No one has mentioned the Topaz suite. I got that just after purchasing Nik mainly for Denoise and Detail. They have not disappointed and I like Clarity, too. I very rarely use a preset 'as is' in any of these programs. I move the various sliders about until the image is the way I want it. Some presets can be quite strong but it is so easy to move the sliders back to zero and start from scratch. Sometimes, I duplicate an image. With one, I try to stay subtle and, with the other, I go wherever I want. The Topaz filters typically take longer to load and apply than Nik. Detail is particularly annoying in this way but I find the time waiting to be time well wasted, er, spent. Both offer free trials which will definitely give you a good taste of how they work.

  12. #12
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    Re: Making a Guess

    I have a website dedicated to plug-ins (URL in sig) and a free accompanying ezine. Issue #22 is now ready and includes a feature on the new Topaz Complete Collection, speaking of which.

    Plug-ins are perfect for those who are new to post-processing who don't yet do things manually, those in a hurry (production environments) or for those cases where you just can't replicate the effects in your image editor alone.

  13. #13
    rpcrowe's Avatar
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    Re: Making a Guess

    Lex,
    I felt the same way about Color Efex Pro as you. The presets were "over-the-top" but, the more that I watch the NIK tutorial videos, the more that I realize how these presets can modified and combined to end up with realistic (not over-cooked) images.
    I like using Photoshop CS6 as a host because it allows the use of "brushes" which really increases the capabilities of the U-Point system...
    Last edited by rpcrowe; 1st October 2013 at 04:30 AM.

  14. #14
    inkista's Avatar
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    Re: Making a Guess

    Huh. My most-used plug-in (Flexify) is one that does stuff Photoshop simply can't. Remapping 360x180 panos to complex mathematical equations is a decidedly niche function. Not many people want to turn this:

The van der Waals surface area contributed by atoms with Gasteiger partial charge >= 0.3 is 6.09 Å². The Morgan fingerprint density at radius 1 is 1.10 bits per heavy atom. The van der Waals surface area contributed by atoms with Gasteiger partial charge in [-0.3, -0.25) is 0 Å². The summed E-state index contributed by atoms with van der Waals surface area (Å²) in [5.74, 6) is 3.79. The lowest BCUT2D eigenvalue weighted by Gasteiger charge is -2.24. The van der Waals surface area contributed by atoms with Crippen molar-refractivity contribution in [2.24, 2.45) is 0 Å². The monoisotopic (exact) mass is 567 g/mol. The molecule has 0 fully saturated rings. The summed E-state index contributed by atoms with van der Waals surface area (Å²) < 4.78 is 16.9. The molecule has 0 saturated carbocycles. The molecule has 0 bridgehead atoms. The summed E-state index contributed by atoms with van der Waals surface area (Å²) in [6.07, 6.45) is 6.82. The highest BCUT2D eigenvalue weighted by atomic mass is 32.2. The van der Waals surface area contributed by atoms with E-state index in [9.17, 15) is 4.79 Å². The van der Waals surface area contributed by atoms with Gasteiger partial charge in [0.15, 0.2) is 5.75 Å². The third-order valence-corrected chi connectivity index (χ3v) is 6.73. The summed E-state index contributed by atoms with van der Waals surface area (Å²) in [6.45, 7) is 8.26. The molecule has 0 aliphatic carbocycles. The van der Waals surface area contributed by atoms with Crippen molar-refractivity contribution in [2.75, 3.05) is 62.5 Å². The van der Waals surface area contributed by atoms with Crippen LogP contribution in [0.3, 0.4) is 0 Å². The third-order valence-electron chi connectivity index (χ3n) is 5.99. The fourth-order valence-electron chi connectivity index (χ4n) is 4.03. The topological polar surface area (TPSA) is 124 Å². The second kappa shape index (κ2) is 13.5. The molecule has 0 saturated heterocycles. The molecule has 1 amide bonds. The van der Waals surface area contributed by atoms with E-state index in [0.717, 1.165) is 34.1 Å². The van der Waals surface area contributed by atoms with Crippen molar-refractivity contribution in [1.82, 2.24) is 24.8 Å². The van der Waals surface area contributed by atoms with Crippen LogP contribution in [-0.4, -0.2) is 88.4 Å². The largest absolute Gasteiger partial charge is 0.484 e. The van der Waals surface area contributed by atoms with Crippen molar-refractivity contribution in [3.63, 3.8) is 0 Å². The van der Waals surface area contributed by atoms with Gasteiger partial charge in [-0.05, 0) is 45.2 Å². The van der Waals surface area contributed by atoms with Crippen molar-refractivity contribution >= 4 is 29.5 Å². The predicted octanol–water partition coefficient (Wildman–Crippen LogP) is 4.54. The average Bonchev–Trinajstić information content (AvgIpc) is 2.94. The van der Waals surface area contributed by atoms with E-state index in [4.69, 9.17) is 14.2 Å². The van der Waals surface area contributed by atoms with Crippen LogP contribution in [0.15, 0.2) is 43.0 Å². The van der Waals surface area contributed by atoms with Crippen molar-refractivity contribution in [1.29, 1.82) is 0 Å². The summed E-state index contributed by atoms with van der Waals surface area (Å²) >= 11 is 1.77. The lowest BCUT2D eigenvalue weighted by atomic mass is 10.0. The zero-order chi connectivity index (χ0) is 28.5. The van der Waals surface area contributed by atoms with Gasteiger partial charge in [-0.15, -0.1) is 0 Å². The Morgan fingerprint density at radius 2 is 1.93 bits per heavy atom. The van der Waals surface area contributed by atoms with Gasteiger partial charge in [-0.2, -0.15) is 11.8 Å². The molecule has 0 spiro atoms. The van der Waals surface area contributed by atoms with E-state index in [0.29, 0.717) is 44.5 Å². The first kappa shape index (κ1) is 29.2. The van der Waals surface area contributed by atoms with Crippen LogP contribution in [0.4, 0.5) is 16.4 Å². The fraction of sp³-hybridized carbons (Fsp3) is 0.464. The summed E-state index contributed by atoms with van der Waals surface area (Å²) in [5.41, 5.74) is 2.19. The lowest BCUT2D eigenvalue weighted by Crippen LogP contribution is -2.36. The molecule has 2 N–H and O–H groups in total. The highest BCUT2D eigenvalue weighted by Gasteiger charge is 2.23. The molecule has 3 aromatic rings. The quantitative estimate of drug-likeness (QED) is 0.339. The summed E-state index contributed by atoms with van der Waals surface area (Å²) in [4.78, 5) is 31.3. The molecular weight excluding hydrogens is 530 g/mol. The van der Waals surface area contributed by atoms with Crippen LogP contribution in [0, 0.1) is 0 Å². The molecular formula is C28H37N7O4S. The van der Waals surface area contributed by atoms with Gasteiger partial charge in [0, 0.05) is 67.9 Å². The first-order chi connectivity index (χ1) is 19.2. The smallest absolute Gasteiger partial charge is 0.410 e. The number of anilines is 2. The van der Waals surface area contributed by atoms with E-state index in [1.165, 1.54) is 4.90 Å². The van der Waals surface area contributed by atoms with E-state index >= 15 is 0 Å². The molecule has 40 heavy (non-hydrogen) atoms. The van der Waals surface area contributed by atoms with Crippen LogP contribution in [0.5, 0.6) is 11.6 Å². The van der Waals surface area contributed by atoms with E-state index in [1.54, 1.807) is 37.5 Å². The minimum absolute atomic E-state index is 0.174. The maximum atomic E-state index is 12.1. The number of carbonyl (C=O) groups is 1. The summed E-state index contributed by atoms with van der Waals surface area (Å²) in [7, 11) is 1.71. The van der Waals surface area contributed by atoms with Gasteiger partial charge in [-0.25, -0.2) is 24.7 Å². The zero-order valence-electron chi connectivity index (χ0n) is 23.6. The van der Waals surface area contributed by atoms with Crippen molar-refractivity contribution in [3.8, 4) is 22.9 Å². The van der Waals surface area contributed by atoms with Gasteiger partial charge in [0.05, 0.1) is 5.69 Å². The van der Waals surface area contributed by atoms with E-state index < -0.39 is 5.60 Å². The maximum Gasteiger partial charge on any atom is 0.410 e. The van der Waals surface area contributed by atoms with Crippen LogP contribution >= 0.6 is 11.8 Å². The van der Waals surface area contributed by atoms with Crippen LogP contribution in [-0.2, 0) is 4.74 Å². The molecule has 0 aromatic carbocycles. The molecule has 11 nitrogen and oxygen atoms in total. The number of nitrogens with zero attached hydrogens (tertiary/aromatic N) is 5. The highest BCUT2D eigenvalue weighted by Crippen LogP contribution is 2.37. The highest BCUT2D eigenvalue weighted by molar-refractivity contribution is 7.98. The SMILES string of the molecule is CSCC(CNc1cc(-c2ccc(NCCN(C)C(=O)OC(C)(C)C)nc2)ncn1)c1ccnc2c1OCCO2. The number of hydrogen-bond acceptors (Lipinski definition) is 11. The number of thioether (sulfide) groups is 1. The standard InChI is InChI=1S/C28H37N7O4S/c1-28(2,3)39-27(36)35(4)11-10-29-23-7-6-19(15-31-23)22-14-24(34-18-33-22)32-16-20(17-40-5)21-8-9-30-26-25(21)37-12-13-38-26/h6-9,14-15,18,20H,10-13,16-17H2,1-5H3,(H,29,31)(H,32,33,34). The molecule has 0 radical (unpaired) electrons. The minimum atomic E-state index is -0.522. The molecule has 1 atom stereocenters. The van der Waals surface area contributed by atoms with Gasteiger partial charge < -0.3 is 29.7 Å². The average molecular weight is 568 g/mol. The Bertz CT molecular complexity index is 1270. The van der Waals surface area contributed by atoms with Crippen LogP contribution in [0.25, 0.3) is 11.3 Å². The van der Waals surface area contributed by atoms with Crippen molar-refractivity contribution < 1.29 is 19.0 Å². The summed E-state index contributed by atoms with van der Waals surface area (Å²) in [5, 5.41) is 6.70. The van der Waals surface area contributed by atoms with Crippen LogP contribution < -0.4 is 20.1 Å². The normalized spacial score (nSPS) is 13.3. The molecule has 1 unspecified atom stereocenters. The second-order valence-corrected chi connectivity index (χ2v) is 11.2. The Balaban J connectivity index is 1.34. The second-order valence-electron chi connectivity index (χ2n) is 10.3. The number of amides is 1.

The use of plug-ins

    Into this:

    The use of plug-ins

    and this:

    The use of plug-ins

    But I do. The only other way I know of to get there is to a) know the math, b) how to program it C-style, and c) then stick that code into the Gimp plugin known as Mathmap. I prefer Flexify.

    Some plugins actually do add functionality that Photoshop doesn't have. Not all of them are merely elaborate presets.

  15. #15
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    Re: Making a Guess

    yeah that is why I mentioned some are external prog that integrate. I have tone mapping, pano plugins, focus stackers as well as a colour grader that does things photoshop doesn't do myself, same for noise applications such as neatimage I've used in past. they are all dedicated applications that does something photoshop can't do and some have no GUI and rely on photoshop for the interface as they're CLI tools. Most the ones people discuss are creative ones that do have an equivalent as the dedicated stuff people tend to know they need it already and don't pick it up on recommendation IMO but could be wrong.

    Also Inkista have you tried PTGUI, the pro version does better job than most and I've tried loads of panotools/pfstools stuff, hugin and so on. Supports a ton of projection types, plugins including autopano, enblend, smartblend, mender/stitcher/nona and so on.

  16. #16
    inkista's Avatar
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    Re: Making a Guess

    Pano above was made with the Pro version. I used to use PTMac, but obviously, once OSX Lion killed its development stone dead, I had to move and PTGui was pretty much the only game in town. I think anyone who's experienced with equirectangular stitching eventually moves to PTGui Pro. As much fun as Hugin is, there are times you really really want PTGui. The masking and viewpoint correction features are worth the cost in time saved vs. Hugin.

  17. #17
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    Re: Making a Guess

    I have a question about how NIK plugins work when used with Lightroom.

    It is my understanding that NIK only works with TIFF files, correct? When you start the plugin does NIK automatically create a new file based on what you have done in Lightroom (RAW file plus all of the adjustments you have made to that point)? Do you now have two files, the RAW file (plus instructions) and the new TIFF? What happens when you move back to Lightroom, or should you be pretty much done once you've made the NIK adjustments.

    I am confused.

  18. #18
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    Re: Making a Guess

    Hi Didace,

    When you select "edit in Nik whatever" in Lightroom, LR creates the TIFF file by "baking in" the non-destructive changes that you have made to that point and handing it over to Nik. When you finish editing in Nik the edited TIFF file is handed back to LR and appears in the LR catalogue. So you have two images, the original LR one, and a new TIFF. Hope this makes sense! Dave

  19. #19
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    Re: Making a Guess

    Dave, thank you.